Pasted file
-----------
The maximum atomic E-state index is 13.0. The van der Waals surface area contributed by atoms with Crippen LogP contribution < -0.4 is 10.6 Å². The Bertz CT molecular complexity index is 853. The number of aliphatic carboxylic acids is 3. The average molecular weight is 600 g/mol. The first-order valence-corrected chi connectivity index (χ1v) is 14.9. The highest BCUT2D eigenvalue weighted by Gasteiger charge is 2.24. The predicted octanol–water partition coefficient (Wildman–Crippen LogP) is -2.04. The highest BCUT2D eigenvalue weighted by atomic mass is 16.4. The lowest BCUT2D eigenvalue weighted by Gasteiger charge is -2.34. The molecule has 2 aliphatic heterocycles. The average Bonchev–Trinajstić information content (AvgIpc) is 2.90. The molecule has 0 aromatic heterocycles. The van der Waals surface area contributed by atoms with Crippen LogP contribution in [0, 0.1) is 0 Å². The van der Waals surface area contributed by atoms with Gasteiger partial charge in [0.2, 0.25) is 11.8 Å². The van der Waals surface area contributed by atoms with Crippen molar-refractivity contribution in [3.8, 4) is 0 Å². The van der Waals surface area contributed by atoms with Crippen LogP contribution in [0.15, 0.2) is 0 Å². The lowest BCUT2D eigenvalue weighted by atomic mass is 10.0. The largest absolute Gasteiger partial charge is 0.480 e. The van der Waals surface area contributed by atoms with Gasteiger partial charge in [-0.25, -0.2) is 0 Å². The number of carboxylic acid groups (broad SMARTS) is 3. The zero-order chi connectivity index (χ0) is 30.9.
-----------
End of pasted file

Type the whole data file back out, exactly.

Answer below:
The maximum atomic E-state index is 13.0. The van der Waals surface area contributed by atoms with Crippen LogP contribution < -0.4 is 10.6 Å². The Bertz CT molecular complexity index is 853. The number of aliphatic carboxylic acids is 3. The average molecular weight is 600 g/mol. The first-order valence-corrected chi connectivity index (χ1v) is 14.9. The highest BCUT2D eigenvalue weighted by Gasteiger charge is 2.24. The predicted octanol–water partition coefficient (Wildman–Crippen LogP) is -2.04. The highest BCUT2D eigenvalue weighted by atomic mass is 16.4. The lowest BCUT2D eigenvalue weighted by Gasteiger charge is -2.34. The molecule has 2 aliphatic heterocycles. The average Bonchev–Trinajstić information content (AvgIpc) is 2.90. The molecule has 0 aromatic heterocycles. The van der Waals surface area contributed by atoms with Crippen LogP contribution in [0, 0.1) is 0 Å². The van der Waals surface area contributed by atoms with Gasteiger partial charge in [0.2, 0.25) is 11.8 Å². The van der Waals surface area contributed by atoms with Crippen molar-refractivity contribution in [3.8, 4) is 0 Å². The van der Waals surface area contributed by atoms with Crippen LogP contribution in [0.15, 0.2) is 0 Å². The lowest BCUT2D eigenvalue weighted by atomic mass is 10.0. The largest absolute Gasteiger partial charge is 0.480 e. The van der Waals surface area contributed by atoms with Gasteiger partial charge in [-0.25, -0.2) is 0 Å². The number of carboxylic acid groups (broad SMARTS) is 3. The zero-order chi connectivity index (χ0) is 30.9.